K-12 Teaching and Learning From the UNC School of Education

Important Announcement about Online Courses and LEARN NC.

Important Message about LEARN NC

LEARN NC is evaluating its role in the current online education environment as it relates directly to the mission of UNC-Chapel Hill School of Education (UNC-CH SOE). We plan to look at our ability to facilitate the transmission of the best research coming out of UNC-CH SOE and other campus partners to support classroom teachers across North Carolina. We will begin by evaluating our existing faculty and student involvement with various NC public schools to determine what might be useful to share with you.

Don’t worry! The lesson plans, articles, and textbooks you use and love aren’t going away. They are simply being moved into the new LEARN NC Digital Archive. While we are moving away from a focus on publishing, we know it’s important that educators have access to these kinds of resources. These resources will be preserved on our website for the foreseeable future. That said, we’re directing our resources into our newest efforts, so we won’t be adding to the archive or updating its contents. This means that as the North Carolina Standard Course of Study changes in the future, we won’t be re-aligning resources. Our full-text and tag searches should make it possible for you to find exactly what you need, regardless of standards alignment.

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Related pages

  • How do I use all this data?: An eight-step checklist and questions for making use of various kinds of education data.
  • 'Tis the season...for observations: When you're facing an observation, keep your focus on your students, and think of it as an opportunity to work with administrators and gain a new perspective on your teaching.
  • An introduction to teacher research: Every day, teachers develop lesson plans, evaluate student work, and share outcomes with students, parents, and administrators. Teacher research is simply a more intentional and systematic version of what good teachers already do. This article explains the basic process of teacher research, including formulation of a research question, data collection and analysis, and writing up your findings.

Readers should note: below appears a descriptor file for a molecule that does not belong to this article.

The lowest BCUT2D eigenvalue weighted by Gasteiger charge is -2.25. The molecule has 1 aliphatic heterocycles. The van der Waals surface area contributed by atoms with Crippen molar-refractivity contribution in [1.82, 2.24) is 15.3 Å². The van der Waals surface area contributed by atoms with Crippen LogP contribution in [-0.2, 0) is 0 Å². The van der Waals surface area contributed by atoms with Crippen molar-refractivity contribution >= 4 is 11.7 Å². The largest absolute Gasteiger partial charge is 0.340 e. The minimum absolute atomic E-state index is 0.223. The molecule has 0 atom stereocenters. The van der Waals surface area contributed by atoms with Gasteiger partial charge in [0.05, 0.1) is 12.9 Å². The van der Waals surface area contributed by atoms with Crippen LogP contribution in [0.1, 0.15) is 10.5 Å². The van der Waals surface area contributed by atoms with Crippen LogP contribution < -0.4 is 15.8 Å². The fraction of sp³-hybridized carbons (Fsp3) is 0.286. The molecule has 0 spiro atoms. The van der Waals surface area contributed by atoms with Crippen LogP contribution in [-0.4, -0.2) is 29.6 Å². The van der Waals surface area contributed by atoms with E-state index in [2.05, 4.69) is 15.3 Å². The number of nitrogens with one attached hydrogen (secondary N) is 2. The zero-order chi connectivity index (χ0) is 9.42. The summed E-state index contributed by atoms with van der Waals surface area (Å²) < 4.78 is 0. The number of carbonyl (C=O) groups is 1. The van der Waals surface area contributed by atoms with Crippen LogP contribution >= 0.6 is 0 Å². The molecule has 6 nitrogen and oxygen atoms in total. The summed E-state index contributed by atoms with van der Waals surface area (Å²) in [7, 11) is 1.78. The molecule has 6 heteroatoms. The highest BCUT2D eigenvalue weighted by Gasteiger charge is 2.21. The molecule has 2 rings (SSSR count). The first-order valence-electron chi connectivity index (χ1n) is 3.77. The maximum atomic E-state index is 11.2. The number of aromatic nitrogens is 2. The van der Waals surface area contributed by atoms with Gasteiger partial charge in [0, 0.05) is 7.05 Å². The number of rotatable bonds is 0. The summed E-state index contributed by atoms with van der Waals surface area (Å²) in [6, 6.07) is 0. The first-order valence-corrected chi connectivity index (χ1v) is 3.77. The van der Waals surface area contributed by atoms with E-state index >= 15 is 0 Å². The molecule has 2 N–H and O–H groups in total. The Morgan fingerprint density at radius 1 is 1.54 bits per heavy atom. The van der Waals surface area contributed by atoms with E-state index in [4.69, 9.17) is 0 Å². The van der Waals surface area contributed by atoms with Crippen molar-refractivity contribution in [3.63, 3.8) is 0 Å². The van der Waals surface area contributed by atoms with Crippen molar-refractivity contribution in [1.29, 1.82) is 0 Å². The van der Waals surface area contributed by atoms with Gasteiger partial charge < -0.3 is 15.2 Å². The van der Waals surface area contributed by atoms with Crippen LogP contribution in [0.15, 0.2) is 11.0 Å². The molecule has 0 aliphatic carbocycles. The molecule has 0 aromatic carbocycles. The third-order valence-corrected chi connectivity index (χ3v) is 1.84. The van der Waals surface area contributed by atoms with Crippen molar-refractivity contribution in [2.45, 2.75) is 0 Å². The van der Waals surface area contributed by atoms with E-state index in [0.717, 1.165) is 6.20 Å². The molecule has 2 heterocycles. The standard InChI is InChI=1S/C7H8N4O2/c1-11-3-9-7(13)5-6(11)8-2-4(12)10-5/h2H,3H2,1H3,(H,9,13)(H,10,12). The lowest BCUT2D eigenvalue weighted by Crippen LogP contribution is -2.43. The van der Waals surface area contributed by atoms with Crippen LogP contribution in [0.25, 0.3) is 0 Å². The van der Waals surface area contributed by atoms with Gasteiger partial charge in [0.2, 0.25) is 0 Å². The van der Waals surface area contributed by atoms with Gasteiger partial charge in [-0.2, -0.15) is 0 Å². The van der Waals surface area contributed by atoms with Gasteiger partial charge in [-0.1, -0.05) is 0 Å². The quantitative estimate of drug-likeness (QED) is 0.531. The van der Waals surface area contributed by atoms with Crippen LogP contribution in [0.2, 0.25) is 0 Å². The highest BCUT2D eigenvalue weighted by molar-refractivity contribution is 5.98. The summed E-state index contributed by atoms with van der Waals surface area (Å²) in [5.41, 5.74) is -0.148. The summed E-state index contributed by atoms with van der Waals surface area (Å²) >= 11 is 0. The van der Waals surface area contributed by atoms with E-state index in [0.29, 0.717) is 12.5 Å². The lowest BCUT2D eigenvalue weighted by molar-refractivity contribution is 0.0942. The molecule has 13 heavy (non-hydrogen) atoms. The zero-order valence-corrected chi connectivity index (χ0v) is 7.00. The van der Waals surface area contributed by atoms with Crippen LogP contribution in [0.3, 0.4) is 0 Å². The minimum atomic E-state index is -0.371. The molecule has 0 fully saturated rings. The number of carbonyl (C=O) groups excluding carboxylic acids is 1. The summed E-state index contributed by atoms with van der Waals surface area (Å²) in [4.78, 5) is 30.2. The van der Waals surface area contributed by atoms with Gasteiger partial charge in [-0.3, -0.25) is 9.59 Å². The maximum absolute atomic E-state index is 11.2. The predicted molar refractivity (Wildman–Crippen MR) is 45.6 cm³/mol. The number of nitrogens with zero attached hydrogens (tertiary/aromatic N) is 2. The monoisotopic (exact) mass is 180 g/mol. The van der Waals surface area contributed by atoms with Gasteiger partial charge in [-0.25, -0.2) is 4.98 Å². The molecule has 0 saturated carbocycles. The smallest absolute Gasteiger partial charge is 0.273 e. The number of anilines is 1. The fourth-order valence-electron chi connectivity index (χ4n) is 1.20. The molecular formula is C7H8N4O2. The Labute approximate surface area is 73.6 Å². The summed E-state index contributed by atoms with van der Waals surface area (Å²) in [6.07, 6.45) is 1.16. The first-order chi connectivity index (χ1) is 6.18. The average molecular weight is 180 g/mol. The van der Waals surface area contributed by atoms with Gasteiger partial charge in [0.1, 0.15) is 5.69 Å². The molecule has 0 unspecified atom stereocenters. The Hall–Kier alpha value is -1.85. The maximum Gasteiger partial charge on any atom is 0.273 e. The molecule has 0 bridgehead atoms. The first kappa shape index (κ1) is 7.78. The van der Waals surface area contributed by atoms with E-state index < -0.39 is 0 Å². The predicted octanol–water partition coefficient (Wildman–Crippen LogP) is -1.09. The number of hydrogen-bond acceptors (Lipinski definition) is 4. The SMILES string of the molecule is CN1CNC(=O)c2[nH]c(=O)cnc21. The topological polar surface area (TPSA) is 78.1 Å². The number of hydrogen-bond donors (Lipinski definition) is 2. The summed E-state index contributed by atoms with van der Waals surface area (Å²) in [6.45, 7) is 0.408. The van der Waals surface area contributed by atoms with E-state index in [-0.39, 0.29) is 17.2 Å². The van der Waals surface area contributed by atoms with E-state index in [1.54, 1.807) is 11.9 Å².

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A good teacher is always becoming a better teacher. One of the most powerful ways to do this is to observe other teachers. You should observe teachers who teach your grade level or subject. You should watch those you have heard are “good” teachers. And you should look to learn from experienced teachers. But you can also learn from teachers who teach outside of your area, from teachers with less-than-perfect practice, and from other new teachers. Even if you have to leave a stack of ungraded papers to visit another class in your one free half-hour of the day, it should be one of your highest priorities. You will learn something every time you do it.

Observing within your school

The easiest way to see other teachers at work is within your school. Your school might already have a system set up to allow you to do this. Your administration might even arrange for a substitute and suggest which teachers you should observe. But even if you aren’t so lucky, you can usually arrange it yourself. Just ask! You might ask your mentor or principal whose class it might be good to watch, or you can just go to someone you would like to observe and ask. More often than not, teachers will be more than happy to welcome you into their classrooms.

You can use this practice of observation to learn more about particular instructional styles, class types or students. For instance, if you are interested in doing more group work with your class, but have felt nervous about it, ask around and find out who does a lot of group work and arrange to see a lesson that uses groups. If you have an especially large or small class, observe one like it. If you are having difficulty relating to a particular student, ask to observe a teacher that seems to have success with that student. And of course, if you know of a teacher whose style you admire, you should ask to observe him or her.

Observing in other schools

This can often be arranged, especially if you are the only one who teaches a particular subject at your school. It usually requires missing more than a single planning period, unless another school is very close or has a much later afternoon schedule than your school. Ask your principal if she or he could help with this. If not, it might be worth using a professional leave day to do so.